Editor's note: There is a great Jewish tradition to dedicate the 29 days in the month of Elul to study and prepare for the coming high holy days. The time is supposed to challenge us to use each day as an opportunity for growth and discovery. On each of the 29 days of Elul, performer Craig Taubman posts a "jewel," or story, from some of today's most celebrated visionaries. Past contributors include President Barack Obama, Desmond Tutu, Mary J Blige, Eli Wiesel, The Dali Lama, Rabbi Ruth Messinger Lady Gaga, among many others. Today's reflection comes from Norman Lear.
Age has been on my mind all my life. When I was a kid I had a giant shock of black hair that was like a helmet because it was stiff with a product called "Slickum." To comb it, I had to dip my head in the sink and wash my hair every day. That’s the first time I can remember thinking, “What if this is the secret to a long life? Dipping your head in the sink every morning. How do we know?” Since then there have been hundreds of other odd activities –- eating a Tootsie Roll just before dinner, picking one’s nose while driving- – that I’ve thought might contain that secret. For years I’ve eaten a salad every morning, and all but convinced myself that’s it. (At the least, it must come closer than the nose thing.)
I have been privileged to share my lifetime with dozens of my friends and colleagues, some of the funniest people I know. Bea Arthur made me laugh so hard I felt it in nooks and crannies of my body I didn’t know existed. I was there when an exchange between Mel Brooks and Carl Reiner turned into the 2,000-Year-Old Man. I really believe that the true secret to longevity could be laughter. It might be the memory of a slapstick scene, or a line of dialogue by Larry Gelbart or Herb Gardner, or one of the hundreds of moments on one of my shows when an actor -– an O’Connor, a Hemsley, a Lasser or a Stapleton –- took what was on the page and turned it into something funnier than I could have ever imagined. Or today, something from South Park, Family Guy, Modern Family or Louis C.K.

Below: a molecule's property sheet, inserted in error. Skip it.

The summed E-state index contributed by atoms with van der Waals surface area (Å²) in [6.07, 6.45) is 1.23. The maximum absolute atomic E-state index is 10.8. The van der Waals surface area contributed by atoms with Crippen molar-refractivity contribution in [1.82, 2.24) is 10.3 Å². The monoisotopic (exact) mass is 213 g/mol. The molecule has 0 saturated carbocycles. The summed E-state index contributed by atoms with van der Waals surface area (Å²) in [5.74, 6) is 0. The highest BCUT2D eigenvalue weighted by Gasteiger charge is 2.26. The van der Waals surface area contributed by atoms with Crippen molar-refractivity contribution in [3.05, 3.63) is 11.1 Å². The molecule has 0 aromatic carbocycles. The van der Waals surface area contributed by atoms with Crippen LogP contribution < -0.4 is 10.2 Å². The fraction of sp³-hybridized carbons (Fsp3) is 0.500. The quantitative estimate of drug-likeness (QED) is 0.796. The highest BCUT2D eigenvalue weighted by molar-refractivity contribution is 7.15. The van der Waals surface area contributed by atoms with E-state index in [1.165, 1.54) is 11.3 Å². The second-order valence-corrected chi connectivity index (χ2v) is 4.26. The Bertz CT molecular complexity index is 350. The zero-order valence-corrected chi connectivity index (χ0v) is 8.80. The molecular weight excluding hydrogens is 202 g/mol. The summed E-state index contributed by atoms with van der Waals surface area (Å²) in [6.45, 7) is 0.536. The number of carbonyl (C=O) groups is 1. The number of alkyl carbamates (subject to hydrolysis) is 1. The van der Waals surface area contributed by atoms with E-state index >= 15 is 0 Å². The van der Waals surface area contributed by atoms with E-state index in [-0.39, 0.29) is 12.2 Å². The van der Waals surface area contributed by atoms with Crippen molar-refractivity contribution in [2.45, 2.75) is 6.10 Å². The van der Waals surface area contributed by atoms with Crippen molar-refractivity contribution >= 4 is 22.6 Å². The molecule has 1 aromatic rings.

All of it, I’m convinced, has and still does add time to my life.
Norman Lear is a producer, director, writer, activist and philanthropist. His credits include All in the Family and The Jeffersons.
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